Obama Says ISIL Is 'Cancer.' But Is the U.S. Ready for More Chemo?


President Obama
Obama / White House

On Wednesday afternoon, President Obama made a statement on the brutal murder of journalist James Foley at the hands of ISIL, a terrorist group with stated plans to establish a new Islamic caliphate over the Middle East. Obama castigated ISIL's radical ideology as something that "no just God would stand for." The president vowed to "do what is necessary to see that justice is done." ISIL, he said, is a "cancer," that the whole world must work to extract.

But if ISIL is a cancer, is the U.S. really ready for another dose of chemotherapy? Have not the last 10 years demonstrated that American military involvement in Iraq is counterproductive and costly?

Sen. Obama understood this—or at least pretended to understand this—when he ran for election in 2008, pledging to withdraw from Iraq and correct a neoconservative foreign policy blunder. Now, of course, President Obama is escalating American bombing of Iraq under the ever-broadening rationale of humanitarianism, fighting evil, etc.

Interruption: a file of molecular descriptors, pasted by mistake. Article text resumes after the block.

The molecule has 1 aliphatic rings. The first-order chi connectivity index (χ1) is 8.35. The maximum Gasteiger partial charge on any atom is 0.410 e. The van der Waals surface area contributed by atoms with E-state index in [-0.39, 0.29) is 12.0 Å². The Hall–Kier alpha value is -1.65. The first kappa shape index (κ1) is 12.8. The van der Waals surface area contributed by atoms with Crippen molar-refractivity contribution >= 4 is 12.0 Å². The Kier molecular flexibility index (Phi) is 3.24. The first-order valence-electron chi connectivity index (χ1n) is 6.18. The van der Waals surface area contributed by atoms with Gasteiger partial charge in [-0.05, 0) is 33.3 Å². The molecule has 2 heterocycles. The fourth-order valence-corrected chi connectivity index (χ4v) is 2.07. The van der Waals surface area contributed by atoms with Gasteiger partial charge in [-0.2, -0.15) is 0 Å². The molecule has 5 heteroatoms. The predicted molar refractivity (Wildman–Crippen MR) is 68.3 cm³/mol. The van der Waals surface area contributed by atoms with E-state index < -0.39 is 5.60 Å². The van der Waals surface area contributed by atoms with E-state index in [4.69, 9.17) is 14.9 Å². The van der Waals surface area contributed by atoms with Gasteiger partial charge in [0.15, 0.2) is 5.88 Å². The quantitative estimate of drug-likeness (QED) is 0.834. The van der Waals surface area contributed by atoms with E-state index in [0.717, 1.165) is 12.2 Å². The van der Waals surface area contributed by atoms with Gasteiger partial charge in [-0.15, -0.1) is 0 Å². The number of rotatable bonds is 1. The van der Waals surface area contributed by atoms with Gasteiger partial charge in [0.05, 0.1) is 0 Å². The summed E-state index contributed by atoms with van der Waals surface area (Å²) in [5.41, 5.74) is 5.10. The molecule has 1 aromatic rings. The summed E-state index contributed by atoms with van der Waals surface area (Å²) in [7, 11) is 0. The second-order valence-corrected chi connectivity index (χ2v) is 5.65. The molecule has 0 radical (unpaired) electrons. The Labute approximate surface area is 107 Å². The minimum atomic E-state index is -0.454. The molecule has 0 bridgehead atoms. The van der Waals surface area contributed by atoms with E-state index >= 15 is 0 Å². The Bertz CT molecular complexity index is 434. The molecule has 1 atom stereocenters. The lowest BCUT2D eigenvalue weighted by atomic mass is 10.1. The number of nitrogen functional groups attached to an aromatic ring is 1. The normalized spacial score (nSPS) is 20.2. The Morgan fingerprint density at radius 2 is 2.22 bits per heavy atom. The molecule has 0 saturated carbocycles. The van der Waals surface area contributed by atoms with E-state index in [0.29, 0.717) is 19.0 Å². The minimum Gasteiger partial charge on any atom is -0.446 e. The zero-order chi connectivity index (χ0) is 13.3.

Americans should know by now where this road ends, writes the Cato Institute's Benjamin H. Friedman:

Americans, the president included, need to admit being out of Iraq potentially means letting it burn. The collapse of the fiction that U.S. forces stabilized Iraq before exiting forces us to confront the unpleasant contradictions in U.S. goals there. We want to avoid the tragic costs of U.S. forces trying to suppress Iraq's violence. We want a stable Iraqi federal government and we want Iraqis to live peacefully. Each of those goals conflicts with the others. …

We should know by now that we lack the ability to stabilize Iraq at acceptable cost. We should also know that the primary threat to U.S. security in Iraq is the temptation to try to forcefully run it. Knowing these things means accepting some tragedy in Iraq.

As savage as ISIL may be, there is every reason to think that another War in Iraq—coming on the heels of the last war, which failed miserably to achieve any objective at a reasonable cost, human or financial—would be the greatest tragedy of all.